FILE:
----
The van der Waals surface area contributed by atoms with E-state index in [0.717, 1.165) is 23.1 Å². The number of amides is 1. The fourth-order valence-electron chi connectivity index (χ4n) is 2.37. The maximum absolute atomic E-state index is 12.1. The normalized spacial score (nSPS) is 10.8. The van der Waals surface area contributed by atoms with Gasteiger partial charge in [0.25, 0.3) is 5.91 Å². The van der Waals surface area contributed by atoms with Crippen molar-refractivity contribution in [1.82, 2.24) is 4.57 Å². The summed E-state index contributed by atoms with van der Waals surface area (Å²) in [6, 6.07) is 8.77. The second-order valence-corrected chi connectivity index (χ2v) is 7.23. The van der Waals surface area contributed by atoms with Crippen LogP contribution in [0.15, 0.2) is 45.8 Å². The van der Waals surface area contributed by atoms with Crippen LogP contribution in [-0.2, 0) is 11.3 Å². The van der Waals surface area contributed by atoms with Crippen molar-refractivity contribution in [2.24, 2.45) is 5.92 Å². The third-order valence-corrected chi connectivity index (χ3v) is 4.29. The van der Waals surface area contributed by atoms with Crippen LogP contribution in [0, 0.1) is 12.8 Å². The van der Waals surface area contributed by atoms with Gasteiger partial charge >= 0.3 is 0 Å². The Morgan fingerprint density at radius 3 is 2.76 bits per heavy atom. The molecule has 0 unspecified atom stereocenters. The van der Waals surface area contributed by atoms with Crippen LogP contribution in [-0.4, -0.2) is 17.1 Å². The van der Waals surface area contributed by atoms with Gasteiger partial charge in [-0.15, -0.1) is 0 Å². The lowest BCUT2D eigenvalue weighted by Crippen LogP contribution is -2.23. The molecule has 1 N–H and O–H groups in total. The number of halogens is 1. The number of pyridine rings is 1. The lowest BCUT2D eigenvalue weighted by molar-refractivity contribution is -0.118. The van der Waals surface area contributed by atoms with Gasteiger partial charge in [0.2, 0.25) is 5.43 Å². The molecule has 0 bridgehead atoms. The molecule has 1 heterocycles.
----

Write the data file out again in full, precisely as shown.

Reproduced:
The van der Waals surface area contributed by atoms with E-state index in [0.717, 1.165) is 23.1 Å². The number of amides is 1. The fourth-order valence-electron chi connectivity index (χ4n) is 2.37. The maximum absolute atomic E-state index is 12.1. The normalized spacial score (nSPS) is 10.8. The van der Waals surface area contributed by atoms with Gasteiger partial charge in [0.25, 0.3) is 5.91 Å². The van der Waals surface area contributed by atoms with Crippen molar-refractivity contribution in [1.82, 2.24) is 4.57 Å². The summed E-state index contributed by atoms with van der Waals surface area (Å²) in [6, 6.07) is 8.77. The second-order valence-corrected chi connectivity index (χ2v) is 7.23. The van der Waals surface area contributed by atoms with Crippen LogP contribution in [0.15, 0.2) is 45.8 Å². The van der Waals surface area contributed by atoms with Crippen LogP contribution in [-0.2, 0) is 11.3 Å². The van der Waals surface area contributed by atoms with Crippen molar-refractivity contribution in [2.24, 2.45) is 5.92 Å². The third-order valence-corrected chi connectivity index (χ3v) is 4.29. The van der Waals surface area contributed by atoms with Crippen LogP contribution in [0, 0.1) is 12.8 Å². The van der Waals surface area contributed by atoms with Gasteiger partial charge >= 0.3 is 0 Å². The Morgan fingerprint density at radius 3 is 2.76 bits per heavy atom. The molecule has 0 unspecified atom stereocenters. The van der Waals surface area contributed by atoms with Crippen LogP contribution in [-0.4, -0.2) is 17.1 Å². The van der Waals surface area contributed by atoms with Gasteiger partial charge in [-0.15, -0.1) is 0 Å². The lowest BCUT2D eigenvalue weighted by Crippen LogP contribution is -2.23. The molecule has 1 N–H and O–H groups in total. The number of halogens is 1. The number of pyridine rings is 1. The lowest BCUT2D eigenvalue weighted by molar-refractivity contribution is -0.118. The van der Waals surface area contributed by atoms with Gasteiger partial charge in [0.2, 0.25) is 5.43 Å². The molecule has 0 bridgehead atoms. The molecule has 1 heterocycles.